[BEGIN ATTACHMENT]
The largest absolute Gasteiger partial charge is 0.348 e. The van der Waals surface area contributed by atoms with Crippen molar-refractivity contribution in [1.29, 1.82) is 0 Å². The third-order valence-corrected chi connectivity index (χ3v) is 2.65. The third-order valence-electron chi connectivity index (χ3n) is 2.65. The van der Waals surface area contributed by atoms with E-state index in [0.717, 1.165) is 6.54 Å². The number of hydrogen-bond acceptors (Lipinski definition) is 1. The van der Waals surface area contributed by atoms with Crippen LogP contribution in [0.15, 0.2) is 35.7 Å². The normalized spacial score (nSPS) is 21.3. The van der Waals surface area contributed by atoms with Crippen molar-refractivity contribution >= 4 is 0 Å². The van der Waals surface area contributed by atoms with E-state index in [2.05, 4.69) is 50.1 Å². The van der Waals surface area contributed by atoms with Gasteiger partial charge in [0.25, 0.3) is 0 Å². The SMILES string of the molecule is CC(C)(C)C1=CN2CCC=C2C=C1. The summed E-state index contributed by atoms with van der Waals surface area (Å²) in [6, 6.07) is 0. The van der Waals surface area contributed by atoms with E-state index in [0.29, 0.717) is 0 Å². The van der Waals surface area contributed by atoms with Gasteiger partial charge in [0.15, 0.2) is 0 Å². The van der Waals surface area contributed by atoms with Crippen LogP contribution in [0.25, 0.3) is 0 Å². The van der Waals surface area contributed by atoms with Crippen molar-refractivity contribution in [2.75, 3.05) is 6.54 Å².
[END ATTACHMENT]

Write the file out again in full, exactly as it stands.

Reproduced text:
The largest absolute Gasteiger partial charge is 0.348 e. The van der Waals surface area contributed by atoms with Crippen molar-refractivity contribution in [1.29, 1.82) is 0 Å². The third-order valence-corrected chi connectivity index (χ3v) is 2.65. The third-order valence-electron chi connectivity index (χ3n) is 2.65. The van der Waals surface area contributed by atoms with E-state index in [0.717, 1.165) is 6.54 Å². The number of hydrogen-bond acceptors (Lipinski definition) is 1. The van der Waals surface area contributed by atoms with Crippen LogP contribution in [0.15, 0.2) is 35.7 Å². The normalized spacial score (nSPS) is 21.3. The van der Waals surface area contributed by atoms with Crippen molar-refractivity contribution >= 4 is 0 Å². The van der Waals surface area contributed by atoms with E-state index in [2.05, 4.69) is 50.1 Å². The van der Waals surface area contributed by atoms with Gasteiger partial charge in [0.25, 0.3) is 0 Å². The SMILES string of the molecule is CC(C)(C)C1=CN2CCC=C2C=C1. The summed E-state index contributed by atoms with van der Waals surface area (Å²) in [6, 6.07) is 0. The van der Waals surface area contributed by atoms with E-state index in [0.29, 0.717) is 0 Å². The van der Waals surface area contributed by atoms with Gasteiger partial charge in [0.15, 0.2) is 0 Å². The van der Waals surface area contributed by atoms with Crippen LogP contribution in [0.25, 0.3) is 0 Å². The van der Waals surface area contributed by atoms with Crippen molar-refractivity contribution in [2.75, 3.05) is 6.54 Å².